Disruption of slow-wave activity decreases waking theta activity in patients with depression.
Neurology Reviews. 2018 August;26(8):45
BALTIMORE—Disruption of slow-wave activity (SWA) may explain the positive influence that sleep deprivation appears to have on major depressive disorder, according to results of a study presented at the 32nd Annual Meeting of the Associated Professional Sleep Societies.
Jennifer Goldschmied, PhD, a postdoctoral fellow at the University of Pennsylvania in Philadelphia, reported preliminary results of a study of SWA disruption in 26 subjects (12 healthy controls and 14 people with major depressive disorder) that found a significant decrease of about 20% in waking theta activity, as measured with EEG, among patients with depression. In the three-night sleep study, conducted at the University of Michigan in Ann Arbor, an adaptation night was followed by baseline and SWA disruption nights. Investigators performed EEGs each night. After the baseline night, patients also had a morning and afternoon EEG.
Jennifer Goldschmied, PhD
Across the baseline day, patients with depression showed “no modulation of theta activity whatsoever,” said Dr. Goldschmied. “Then we see, following slow-wave disruption, a significant decrease in theta activity,” whereas healthy controls showed no change in waking theta following SWA disruption. “What this means is that the presence of SWA may actually be facilitating the reduction of theta or sleep propensity during typical sleep in healthy individuals,” she added. In patients with depression, theta power declined from around 5.4 Hz to 4.3 Hz following SWA disruption.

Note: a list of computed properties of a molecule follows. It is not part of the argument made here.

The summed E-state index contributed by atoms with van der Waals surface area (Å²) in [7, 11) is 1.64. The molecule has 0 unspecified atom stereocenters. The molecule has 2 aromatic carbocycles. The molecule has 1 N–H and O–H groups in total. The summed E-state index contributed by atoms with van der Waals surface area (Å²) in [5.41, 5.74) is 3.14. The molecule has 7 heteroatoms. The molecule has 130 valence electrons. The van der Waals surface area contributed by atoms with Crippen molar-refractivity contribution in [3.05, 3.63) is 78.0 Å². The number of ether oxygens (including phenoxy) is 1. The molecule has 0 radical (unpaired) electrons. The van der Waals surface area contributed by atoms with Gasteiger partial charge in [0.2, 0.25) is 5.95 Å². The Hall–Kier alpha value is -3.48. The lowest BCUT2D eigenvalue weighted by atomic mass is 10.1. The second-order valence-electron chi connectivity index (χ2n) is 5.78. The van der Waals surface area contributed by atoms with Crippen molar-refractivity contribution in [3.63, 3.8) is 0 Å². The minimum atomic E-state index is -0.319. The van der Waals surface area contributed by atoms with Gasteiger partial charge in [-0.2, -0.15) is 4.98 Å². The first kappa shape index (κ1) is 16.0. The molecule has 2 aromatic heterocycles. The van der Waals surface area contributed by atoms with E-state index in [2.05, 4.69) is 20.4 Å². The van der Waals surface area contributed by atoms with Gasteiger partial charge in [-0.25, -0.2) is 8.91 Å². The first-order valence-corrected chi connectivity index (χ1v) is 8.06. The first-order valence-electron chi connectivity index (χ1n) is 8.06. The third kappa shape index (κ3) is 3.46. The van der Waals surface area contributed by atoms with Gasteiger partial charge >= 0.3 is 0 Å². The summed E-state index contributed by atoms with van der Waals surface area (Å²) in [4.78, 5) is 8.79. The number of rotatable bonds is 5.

This finding supports the synaptic homeostasis hypothesis proposed by Giulio Tononi, MD, PhD, and Chiara Cirelli, MD, PhD, of the University of Wisconsin, said Dr. Goldschmied. This hypothesis holds that SWA is a marker of synaptic strength and promotes the downscaling of synaptic strength during sleep. No method for measuring synaptic strength in humans exists, Dr. Goldschmied added, but waking theta can be considered a proxy for net synaptic strength across the cortex.
Other research that has found SWA disruption improves mood, but Dr. Goldschmied and colleagues found no role of decreased theta activity in that change. “To go even further,” she said, “we looked at the entire data set and found no relationship between the decrease in theta and any of the measures of sleep architecture, so there’s really no way to predict this decrease in our sample of people with depression.”
SWA plays a significant role in depression and merits more study, said Dr. Goldschmied. Future research should examine the effects of SWA disruption in a larger sample, investigate theta findings with other proxy measures of synaptic strength such as brain-derived neurotrophic factor and transcranial magnetic stimulation, explore differences in SWA between sexes, and explore how SWA enhancement influences mood and theta activity, she concluded.
—Richard Mark Kirkner
Cheng P, Goldschmied J, Casement M, et al. Reduction in delta activity predicted improved negative affect in major depressive disorder. Psychiatry Res. 2015;228(3):715-718.
Tononi G, Cirelli C. Sleep and synaptic homeostasis: a hypothesis. Brain Res Bull. 2003;62(2):143-150.